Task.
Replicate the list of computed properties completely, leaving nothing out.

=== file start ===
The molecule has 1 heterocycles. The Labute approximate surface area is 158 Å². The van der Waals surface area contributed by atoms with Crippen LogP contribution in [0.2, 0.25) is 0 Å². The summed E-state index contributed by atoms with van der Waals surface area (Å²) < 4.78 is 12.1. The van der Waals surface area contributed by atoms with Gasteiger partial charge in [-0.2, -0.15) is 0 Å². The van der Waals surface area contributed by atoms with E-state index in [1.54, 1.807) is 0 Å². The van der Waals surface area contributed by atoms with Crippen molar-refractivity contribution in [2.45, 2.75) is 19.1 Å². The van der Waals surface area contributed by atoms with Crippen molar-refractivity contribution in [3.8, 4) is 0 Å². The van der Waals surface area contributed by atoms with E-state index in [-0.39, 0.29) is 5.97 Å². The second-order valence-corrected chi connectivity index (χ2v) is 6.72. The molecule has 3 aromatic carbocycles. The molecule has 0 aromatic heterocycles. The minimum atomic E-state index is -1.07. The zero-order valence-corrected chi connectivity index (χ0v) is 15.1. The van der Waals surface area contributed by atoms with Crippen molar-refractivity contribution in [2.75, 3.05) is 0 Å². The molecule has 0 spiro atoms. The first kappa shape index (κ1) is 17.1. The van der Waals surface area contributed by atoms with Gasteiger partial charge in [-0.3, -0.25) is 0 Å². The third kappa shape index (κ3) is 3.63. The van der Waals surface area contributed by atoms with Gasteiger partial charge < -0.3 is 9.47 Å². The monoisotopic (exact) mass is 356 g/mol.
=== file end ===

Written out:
The molecule has 1 heterocycles. The Labute approximate surface area is 158 Å². The van der Waals surface area contributed by atoms with Crippen LogP contribution in [0.2, 0.25) is 0 Å². The summed E-state index contributed by atoms with van der Waals surface area (Å²) < 4.78 is 12.1. The van der Waals surface area contributed by atoms with Gasteiger partial charge in [-0.2, -0.15) is 0 Å². The van der Waals surface area contributed by atoms with E-state index in [1.54, 1.807) is 0 Å². The van der Waals surface area contributed by atoms with Crippen molar-refractivity contribution in [2.45, 2.75) is 19.1 Å². The van der Waals surface area contributed by atoms with Crippen molar-refractivity contribution in [3.8, 4) is 0 Å². The van der Waals surface area contributed by atoms with E-state index in [-0.39, 0.29) is 5.97 Å². The second-order valence-corrected chi connectivity index (χ2v) is 6.72. The molecule has 3 aromatic carbocycles. The molecule has 0 aromatic heterocycles. The minimum atomic E-state index is -1.07. The zero-order valence-corrected chi connectivity index (χ0v) is 15.1. The van der Waals surface area contributed by atoms with Crippen molar-refractivity contribution in [2.75, 3.05) is 0 Å². The molecule has 0 spiro atoms. The first kappa shape index (κ1) is 17.1. The van der Waals surface area contributed by atoms with Gasteiger partial charge in [-0.3, -0.25) is 0 Å². The third kappa shape index (κ3) is 3.63. The van der Waals surface area contributed by atoms with Gasteiger partial charge < -0.3 is 9.47 Å². The monoisotopic (exact) mass is 356 g/mol.